The Commitment is at times a very uncomfortable read, and I mean this in the best possible way.
Lacey fell in love with Jen almost at first sight, when she came to work at Spring Creek living museum. At the time, Jen was as good as married and her partner was pregnant. Eight years later, Jen and Lacey, now the mother of a young girl, are engaged but their relationship is unconventional. They’re best friends, convinced they’re doing what’s best for both of them and Lacey’s child. Can you will yourself to fall in love? Even though to the outside world, they look like the perfect couple, they’ve never had sex and believe the other isn’t attracted enough to them, but that both are willing to try.
One of the things I love about this book is that Hale isn’t afraid to stray from the usual romance path. Her characters are extremely frustrating at times, but for once it’s not because they’re lazily written, quite the opposite. The starting point of their love story is precarious and they struggle to get to a more traditional relationship. Miscommunication comes from respecting the other’s feelings rather than assumptions, except in one instance, which felt a tiny bit contrived.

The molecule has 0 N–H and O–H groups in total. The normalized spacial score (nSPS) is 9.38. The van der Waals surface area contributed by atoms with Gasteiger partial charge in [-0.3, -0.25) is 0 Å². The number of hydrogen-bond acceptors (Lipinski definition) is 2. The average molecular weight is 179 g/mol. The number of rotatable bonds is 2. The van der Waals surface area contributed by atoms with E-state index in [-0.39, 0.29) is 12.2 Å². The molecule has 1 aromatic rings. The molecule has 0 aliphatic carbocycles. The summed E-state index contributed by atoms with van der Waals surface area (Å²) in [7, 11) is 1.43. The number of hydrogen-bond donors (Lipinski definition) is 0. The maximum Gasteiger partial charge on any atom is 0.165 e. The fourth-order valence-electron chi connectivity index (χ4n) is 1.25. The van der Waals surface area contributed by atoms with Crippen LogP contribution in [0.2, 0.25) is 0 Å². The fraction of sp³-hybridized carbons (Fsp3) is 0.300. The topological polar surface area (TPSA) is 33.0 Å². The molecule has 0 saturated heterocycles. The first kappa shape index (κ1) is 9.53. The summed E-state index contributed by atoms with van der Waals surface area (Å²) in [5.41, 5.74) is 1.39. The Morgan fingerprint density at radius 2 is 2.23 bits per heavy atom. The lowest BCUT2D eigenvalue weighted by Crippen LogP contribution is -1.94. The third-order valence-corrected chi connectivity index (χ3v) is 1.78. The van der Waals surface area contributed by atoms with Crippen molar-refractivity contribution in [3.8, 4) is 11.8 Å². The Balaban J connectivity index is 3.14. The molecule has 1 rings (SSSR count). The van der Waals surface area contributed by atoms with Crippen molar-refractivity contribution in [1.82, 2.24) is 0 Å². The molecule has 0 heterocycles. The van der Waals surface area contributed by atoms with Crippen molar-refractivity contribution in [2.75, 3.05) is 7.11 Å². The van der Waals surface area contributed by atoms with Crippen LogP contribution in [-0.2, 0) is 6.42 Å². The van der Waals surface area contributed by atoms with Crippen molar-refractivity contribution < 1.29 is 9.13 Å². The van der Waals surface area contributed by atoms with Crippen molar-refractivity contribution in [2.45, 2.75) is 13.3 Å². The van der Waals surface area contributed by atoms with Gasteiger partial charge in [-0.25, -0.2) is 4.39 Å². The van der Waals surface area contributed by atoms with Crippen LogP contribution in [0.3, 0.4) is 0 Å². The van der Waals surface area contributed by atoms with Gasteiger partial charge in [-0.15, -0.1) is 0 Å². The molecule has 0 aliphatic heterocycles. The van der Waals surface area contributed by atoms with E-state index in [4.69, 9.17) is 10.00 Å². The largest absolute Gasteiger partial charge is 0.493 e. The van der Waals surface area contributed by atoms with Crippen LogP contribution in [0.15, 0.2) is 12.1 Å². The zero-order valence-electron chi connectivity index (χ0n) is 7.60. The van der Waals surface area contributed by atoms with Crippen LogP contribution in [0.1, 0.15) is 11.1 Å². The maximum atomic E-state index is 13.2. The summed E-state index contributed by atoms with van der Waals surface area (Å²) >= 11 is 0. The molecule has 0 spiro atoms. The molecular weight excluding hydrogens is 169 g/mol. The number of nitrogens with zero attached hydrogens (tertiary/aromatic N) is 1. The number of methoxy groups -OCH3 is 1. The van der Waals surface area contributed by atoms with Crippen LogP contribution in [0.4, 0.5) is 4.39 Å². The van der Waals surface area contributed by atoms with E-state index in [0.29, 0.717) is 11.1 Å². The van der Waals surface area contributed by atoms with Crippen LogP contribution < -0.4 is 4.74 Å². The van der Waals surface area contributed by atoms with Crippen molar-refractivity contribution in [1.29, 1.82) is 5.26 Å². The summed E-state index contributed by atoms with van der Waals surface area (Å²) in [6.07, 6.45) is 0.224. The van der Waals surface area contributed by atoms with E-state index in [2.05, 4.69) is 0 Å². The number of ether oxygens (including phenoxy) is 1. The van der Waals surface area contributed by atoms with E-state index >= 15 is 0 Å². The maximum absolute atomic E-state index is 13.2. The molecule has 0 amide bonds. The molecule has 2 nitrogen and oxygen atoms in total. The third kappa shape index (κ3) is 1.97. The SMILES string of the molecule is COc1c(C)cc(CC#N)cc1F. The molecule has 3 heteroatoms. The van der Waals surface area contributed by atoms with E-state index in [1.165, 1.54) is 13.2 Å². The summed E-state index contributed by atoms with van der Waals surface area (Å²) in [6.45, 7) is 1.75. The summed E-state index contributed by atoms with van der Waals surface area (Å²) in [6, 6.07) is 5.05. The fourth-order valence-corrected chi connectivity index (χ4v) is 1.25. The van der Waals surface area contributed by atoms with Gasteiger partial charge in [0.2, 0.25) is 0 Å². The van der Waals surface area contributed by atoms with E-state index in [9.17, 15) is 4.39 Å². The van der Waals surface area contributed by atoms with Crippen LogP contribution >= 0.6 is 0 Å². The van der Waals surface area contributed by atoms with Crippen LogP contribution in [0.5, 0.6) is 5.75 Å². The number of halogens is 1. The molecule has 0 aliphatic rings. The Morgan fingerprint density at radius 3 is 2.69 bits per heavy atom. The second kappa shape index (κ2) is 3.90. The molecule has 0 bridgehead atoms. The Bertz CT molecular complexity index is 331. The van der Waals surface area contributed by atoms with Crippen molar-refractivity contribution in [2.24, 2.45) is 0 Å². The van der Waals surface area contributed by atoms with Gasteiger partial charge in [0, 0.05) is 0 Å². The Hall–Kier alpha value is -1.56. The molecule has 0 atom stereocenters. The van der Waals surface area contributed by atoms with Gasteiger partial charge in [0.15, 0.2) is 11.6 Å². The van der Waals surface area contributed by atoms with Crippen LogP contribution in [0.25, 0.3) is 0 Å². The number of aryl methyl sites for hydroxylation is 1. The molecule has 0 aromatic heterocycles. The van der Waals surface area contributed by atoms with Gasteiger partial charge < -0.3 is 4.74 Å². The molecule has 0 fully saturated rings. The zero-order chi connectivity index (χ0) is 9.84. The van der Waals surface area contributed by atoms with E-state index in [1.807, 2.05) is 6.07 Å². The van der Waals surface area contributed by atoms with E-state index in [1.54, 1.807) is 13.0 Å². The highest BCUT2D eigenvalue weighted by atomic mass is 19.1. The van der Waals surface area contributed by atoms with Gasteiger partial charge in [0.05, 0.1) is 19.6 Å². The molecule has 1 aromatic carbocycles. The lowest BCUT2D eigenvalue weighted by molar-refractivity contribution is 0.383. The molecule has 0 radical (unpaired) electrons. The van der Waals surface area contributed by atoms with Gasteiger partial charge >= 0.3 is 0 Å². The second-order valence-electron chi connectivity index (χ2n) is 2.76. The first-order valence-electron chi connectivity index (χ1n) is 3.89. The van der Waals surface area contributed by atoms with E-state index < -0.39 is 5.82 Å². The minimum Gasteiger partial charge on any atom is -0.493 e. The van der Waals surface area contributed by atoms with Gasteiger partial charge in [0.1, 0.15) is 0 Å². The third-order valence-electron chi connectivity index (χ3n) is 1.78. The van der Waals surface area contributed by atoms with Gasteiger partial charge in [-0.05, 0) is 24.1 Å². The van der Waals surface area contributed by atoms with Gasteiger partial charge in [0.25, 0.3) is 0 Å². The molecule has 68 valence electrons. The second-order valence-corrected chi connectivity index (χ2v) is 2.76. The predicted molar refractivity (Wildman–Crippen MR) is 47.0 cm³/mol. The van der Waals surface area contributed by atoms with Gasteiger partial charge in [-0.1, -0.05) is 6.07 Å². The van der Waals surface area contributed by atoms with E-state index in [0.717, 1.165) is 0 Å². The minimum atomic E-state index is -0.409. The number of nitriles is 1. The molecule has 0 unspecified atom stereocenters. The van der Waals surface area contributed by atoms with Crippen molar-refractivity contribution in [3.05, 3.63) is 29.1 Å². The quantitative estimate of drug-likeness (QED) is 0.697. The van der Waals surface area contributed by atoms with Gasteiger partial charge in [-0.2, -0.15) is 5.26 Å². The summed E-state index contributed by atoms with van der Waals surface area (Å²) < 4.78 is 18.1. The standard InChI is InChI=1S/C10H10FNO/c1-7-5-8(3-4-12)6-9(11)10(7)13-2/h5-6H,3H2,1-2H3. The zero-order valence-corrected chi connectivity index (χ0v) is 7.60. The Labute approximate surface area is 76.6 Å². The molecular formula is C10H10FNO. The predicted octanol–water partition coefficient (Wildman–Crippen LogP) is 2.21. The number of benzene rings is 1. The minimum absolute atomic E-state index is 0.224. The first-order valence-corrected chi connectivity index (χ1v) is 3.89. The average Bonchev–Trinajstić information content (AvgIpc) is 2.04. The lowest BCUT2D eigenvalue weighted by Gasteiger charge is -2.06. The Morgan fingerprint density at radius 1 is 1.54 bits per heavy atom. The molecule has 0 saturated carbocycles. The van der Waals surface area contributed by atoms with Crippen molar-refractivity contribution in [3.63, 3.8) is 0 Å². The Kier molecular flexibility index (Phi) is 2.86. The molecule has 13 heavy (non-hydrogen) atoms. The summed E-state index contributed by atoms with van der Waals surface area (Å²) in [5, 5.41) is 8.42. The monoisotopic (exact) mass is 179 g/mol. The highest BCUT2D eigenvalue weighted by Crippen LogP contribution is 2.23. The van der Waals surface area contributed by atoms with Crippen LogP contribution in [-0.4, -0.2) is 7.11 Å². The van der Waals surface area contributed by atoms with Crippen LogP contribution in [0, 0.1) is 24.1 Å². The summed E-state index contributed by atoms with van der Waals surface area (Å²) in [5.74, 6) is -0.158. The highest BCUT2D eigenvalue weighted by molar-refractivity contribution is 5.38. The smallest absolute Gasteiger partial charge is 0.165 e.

One of Jen’s hang-ups derives from not loving her own body anymore, after Crohn’s Disease made surgery necessary, and she’s now living with a stoma. I really liked the way Hale writes that part of the story, the insecurities, the trust. Both Jen and Lacey need to find more love for themselves in order to be able to either love or allow themselves to be loved.
The most challenging part of this story is that the characters believe they don’t have chemistry, yet the reader must feel it. The author dealt with it brilliantly. Unbeknownst to the two women, the connection is obvious in every touch, every interaction, and when they finally realise it, it’s well worth the wait.
I also love that Virginia Hale didn’t feel the need to make her writing more neutral, easier on non-Australian readers. The context makes the maybe-unusual words completely understandable. Between the living museum and the writing, the atmosphere is unusual and exciting.
All in all, great writing and a story that will take you in unexpected directions.